Those who understand how closely the fates of Afghanistan, Pakistan and India are linked will enjoy reading this brilliant analysis of why Afghanistan has been and will be for some time to come a troubled country. The piece also raises powerful questions about whether the rest of the world – and especially the West – can foist upon Afghanistan institutions which are so alien to the Pashtuns:
“It is an old cliché that the Pashtun highlands of Afghanistan and Pakistan are highly resistant to state authority, and old masters of ‘the art of not being governed’ (to use James Scott’s phrase). Like so many clichés, this has a real basis in historical fact. The old name ‘Yaghistan’ (the land of lawlessness, rebellion or dissent) was given to them by the people of the region, not by Western observers. This name, and what it indicates, also corresponds very closely to patterns in other Muslim tribal regions….
As an index of the Afghan state’s failure to make its society ‘legible’ (in another phrase of Scott’s), it may be noted that in the whole of modern Afghan history there has never been a census that could be regarded as remotely reliable. As for Max Weber’s classic definition of a state as ‘a human community that (successfully) claims the monopoly of the legitimate use of physical force within a given territory’, that has never been true of Afghanistan. Even when the Afghan state was at its strongest, local communities insisted, usually successfully, on keeping rifles, on conducting limited armed disputes with other kinship groups, and on executing their own members who violated traditional community norms.
Only in the late 1940s, as a result of the import of modern tanks and aircraft, did the Afghan state army become strong enough to defeat a general tribal uprising – and that superiority lasted a bare 30 years. It collapsed with the anti-communist revolts and army mutinies of the late 1970s, and since then, no Afghan state – not even the Taliban, which came closest – has successfully possessed a monopoly of organised armed force across the whole of Afghanistan.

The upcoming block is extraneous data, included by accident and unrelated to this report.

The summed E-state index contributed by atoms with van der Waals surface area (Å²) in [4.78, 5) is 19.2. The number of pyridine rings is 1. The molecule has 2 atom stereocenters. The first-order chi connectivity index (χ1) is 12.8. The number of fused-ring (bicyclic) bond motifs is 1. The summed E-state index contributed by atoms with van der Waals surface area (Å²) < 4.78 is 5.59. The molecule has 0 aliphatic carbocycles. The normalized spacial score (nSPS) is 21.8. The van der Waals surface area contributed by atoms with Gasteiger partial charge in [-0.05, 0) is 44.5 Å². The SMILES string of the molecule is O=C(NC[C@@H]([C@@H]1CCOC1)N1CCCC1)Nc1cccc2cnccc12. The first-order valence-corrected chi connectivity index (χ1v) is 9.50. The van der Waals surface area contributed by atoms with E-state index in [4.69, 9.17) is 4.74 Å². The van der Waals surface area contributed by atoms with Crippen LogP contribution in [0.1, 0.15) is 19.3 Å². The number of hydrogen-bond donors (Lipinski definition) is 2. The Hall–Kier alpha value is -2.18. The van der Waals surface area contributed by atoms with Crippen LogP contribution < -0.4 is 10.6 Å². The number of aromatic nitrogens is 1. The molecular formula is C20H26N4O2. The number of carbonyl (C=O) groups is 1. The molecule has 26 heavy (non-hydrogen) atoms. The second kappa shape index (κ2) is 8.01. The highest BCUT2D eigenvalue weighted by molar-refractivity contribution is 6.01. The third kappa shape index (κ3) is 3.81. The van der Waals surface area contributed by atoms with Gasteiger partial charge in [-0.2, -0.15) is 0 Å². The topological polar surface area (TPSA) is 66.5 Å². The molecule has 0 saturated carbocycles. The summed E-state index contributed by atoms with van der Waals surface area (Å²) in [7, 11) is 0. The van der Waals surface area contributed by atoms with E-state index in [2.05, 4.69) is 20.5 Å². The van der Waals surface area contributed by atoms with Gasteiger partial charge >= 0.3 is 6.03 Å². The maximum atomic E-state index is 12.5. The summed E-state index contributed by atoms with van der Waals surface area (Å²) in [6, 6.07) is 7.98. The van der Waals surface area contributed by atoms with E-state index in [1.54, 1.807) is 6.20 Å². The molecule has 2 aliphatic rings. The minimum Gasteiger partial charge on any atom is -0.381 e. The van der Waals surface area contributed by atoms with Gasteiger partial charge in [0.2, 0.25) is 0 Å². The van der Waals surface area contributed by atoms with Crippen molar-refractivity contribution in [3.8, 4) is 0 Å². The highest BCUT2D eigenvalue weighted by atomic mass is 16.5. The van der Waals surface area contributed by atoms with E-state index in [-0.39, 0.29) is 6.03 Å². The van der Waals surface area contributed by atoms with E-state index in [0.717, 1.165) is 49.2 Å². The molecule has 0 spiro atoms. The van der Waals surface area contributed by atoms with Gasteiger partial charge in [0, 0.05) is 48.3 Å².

This basic truth obscures an important nuance, however. The Pashtun tribes have not been categorically hostile to state authority as such; after all, Pashtun tribes created the kingdom of Afghanistan in the first place, and most rural Pashtuns accepted Taliban rule in the 1990s willingly enough. Rather, they have been hostile to three kinds of government: those lacking traditional or religious legitimacy; those which force them to pay too many taxes; and those which try rapidly to change their lives, their society and their traditions. In the traditional Pashtun tribal view, the legitimate role of the state, though essential, is also highly limited. Apart from leading the people against invaders, it is to judge tribal disputes, and thereby prevent these disputes from creating a state of permanent warfare. Given the traditional omnipresence of weapons in Pashtun society, and the cultural obsession with honour and prestige, journalist Anand Gopal has observed that ‘the role of dispute resolution in Pashtun society cannot be emphasised enough … In post-2001 Kandahar, the Taliban’s judicial services became one of the key advantages that the movement had over the state.’”
Seen in this light, the Taliban are actually very clever political entrepreneurs i.e. they realised that the West was foisting on the Afghans a bunch of institutions which were neither useful (from an Afghan’s point of view) nor tenable. And thus the Taliban roared back into the big time.
The link we have given above allows you to then go to download the full article. If you read that you will learn that: “In other words, if Pashtuns have often revolted against the Afghan state (whether foreign-backed or purely indigenous), they have often had good reasons to.
There is, however, a reciprocal relationship between state nastiness and tribal resistance. It takes a great deal of nastiness (or at least the threat of it) to persuade tribes to pay taxes, but without taxes, what is the state? Either an impotent shadow, or a dependency of some foreign state and its subsidies. Both of these fates have befallen Afghanistan repeatedly over the past 200 years.
Key to the West’s failure successfully to build a new order in Afghanistan after 2001 was not just an inability to understand the historic alienation of ordinary Afghans in general, and Pashtuns in particular, from ‘their’ state, but also a refusal to recognise that, given the miserable history and eventual collapse of Afghan states, the Taliban may have been the best state-building option left, at least as far as rural Pashtuns were concerned. Not by any means a good option – just better than all the others.”
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